Sunday, 4 January 2009

Nichole's Christmas Mix

Well, there has been an embarrassment of riches here, with two cds from Nichole, each containing over twenty tracks. I have to confess that I have only been listening to the Christmas mix so far, and enjoying it hugely. So, here's my review ...

Deck the stills - Barenaked Ladies

A charming little opener, that reminded me of a round on 'I'm sorry I haven't a Clue' with the challenge being to sing the song 'Deck the Halls' using only the words Crosby, Stills and Nash. It made me smile.

There's no place like home for the holidays - Leon Redbone

A lovely sonorous little tune, in the western tradition - I could imagine Bob Wills singing this one. I love this man's voice, and definitely want to hear more of his work.

I'll be home for Christmas - Matchbook Romance

A complete change of tack, with an imposing intro of majestic guitars, bass and drums leading into a rather twee song that's at complete odds with the music behind it. An oddity, but quite fun as a Christmas tune.

Please come home for Christmas - Willie Nelson

Back to the country vibe with an old favourite now, singing a maudlin song about somebody wishing their wife would come home for Christmas (or if not Christmas, then by New Year's Night). Delightful, in that so-miserable-it's-cheerful C&W way.

Little Drummer Boy / Silent Night / Auld Lang Syne - Jimi Hendrix

This was a set that I hadn't heard before, and I'm mightily impressed. Hendrix truly was a genius with the electric guitar, producing sounds and emotions that were uniquely his own. I love the way he manages to bend notes and add vibrato to them without losing the sustain. The only thing that would make this better would be to lose the rather superfluous and unnecessary drum beat behind the guitar.

Let it snow! Let it snow! Let it snow! - Dean Martin

A smooth classic, with not much to say about it really, other than to wonder just who would eat popcorn at Christmas, exactly?

Have yourself a merry little Christmas - Ella Fitzgerald

Another classic, but a version that was new to me. Very much appreciated.

Even Santa Gets the Blues - Marty Stuart

Another genre to add to the mix, with some very laid back blues and some virtuoso guitar work. Another artist to add to the list for further investigation.

Blue Christmas - Elvis Presley

A classic live performance from the King on the 1968 NBC TV special, that reminds us exactly how much we lost when Elvis died.

I want to spend Christmas with Elvis - Debbie Dabney

The perfect companion to the previous track!

Santa Baby - Eartha Kitt & Henri Rene

Another loss to the world of music, Eartha Kitt really did have an amazing voice with an effortless delivery that sounds like melted chocolate. Delicious.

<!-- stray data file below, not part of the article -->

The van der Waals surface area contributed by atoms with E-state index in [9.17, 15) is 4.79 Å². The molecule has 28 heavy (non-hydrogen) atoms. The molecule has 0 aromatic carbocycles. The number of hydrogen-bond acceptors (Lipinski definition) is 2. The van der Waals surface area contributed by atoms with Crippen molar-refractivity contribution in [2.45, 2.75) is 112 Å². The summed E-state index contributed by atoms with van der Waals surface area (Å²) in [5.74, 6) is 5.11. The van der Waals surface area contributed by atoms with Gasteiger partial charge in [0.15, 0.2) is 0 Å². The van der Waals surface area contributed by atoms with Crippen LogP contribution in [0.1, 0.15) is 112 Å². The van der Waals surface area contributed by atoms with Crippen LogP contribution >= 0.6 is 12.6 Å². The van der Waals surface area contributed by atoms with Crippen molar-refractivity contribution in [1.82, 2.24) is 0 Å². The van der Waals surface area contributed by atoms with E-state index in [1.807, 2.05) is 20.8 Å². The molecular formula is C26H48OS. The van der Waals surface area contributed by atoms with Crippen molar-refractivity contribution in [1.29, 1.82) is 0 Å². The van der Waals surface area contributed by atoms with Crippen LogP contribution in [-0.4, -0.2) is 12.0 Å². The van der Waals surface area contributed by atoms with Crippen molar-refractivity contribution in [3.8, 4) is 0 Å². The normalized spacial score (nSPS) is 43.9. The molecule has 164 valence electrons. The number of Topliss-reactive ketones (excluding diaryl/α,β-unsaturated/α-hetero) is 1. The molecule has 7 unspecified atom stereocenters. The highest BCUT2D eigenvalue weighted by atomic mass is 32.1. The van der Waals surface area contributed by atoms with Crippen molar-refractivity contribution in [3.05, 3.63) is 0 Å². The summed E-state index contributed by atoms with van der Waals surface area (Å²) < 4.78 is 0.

God Rest Ye Merry Gentlemen - Barenaked Ladies & Sarah McLachlan

A bouncy, upbeat version of this carol, that turns into an extended medley, but this didn't really grab me as much as I thought it might.

Christmas in Prison - John Prine

A rather charming little ditty about spending the festive season behind bars.

O Holy Night - Wynonna Judd

This seemed a touch over-produced to me. I think that I would prefer to hear Wynonna Judd singing a cappella rather than with the rather twinkly and sugary musical accompaniment here.

Peace - Norah Jones

Ah, a simpler arrangement - just a piano and Norah Jones singing. Lovely.

Christmas Time is Here - Diana Krall

Continuing the mood, this is a surprisingly mellow, if not downbeat rendition.

White Christmas - Otis Redding

Otis has a mighty fine voice, but an annoying habit, I say, an annoying habit, I'll tell you one mo' time, an annoying habit of repeating, repeating certain bits of the lyrics.

Frosty the Snowman - Jackson 5

Ah, another wonderful classic from the days when Michael Jackson didn't actually look as white as Frosty himself.

Feliz Navidad - Jose Feliciano

I was expecting a bit more classical guitar on this track, rather than the smooth, lounge jazz that it turned out to be. Good all the same, and it has sort of grown on me.

Zat You Santa Claus? - Louis Armstrong

A lovely opening, with whistling, icy wind and sleigh bells before old Satchmo's gravelly voice asks the question in the title. A great bit of jazz.

Love for Christmas - Felix Gross

This sounds like an oldy, and it's another bit of jazz although of the more restrained variety than the preceding track. Great stuff, particularly the smoky sax solo.

Trim Your Tree - Jimmy Butler

More jazz, and Jimmy Butler manages to make his offer to 'trim your tree' sound utterly filthy, promising to bring along his 'hatchet and beautiful Christmas balls' and will sprinkle his 'snow' with abandon. Ban this sick filth now! ;-)

Santa's Secret - Johnny Guarnieri & Slam Stewart

I laughed out loud at the revelation of Santa's secret being his reefer habit. A wonderful gem of a song and utterly unexpected.

I have a Little Dreidel - Barenaked Ladies

Ah, this is much better than the previous medley, although it does sound a bit rude ...

The Christmas Song - Joe Williams

A lovely, laid back version of a classic. I particularly liked the haunting sax playing way back in the background somewhere.

Auld Lang Syne - Lou Rawls

A perfect end to the disc, with a stunning a cappella rendition of the song.

All in all, an excellent Christmas compilation with the vast majority of the songs being new to me and all enjoyable. Thanks, and this is one disc that will certainly be getting hauled out on an annual basis.

Now for the second disc ...

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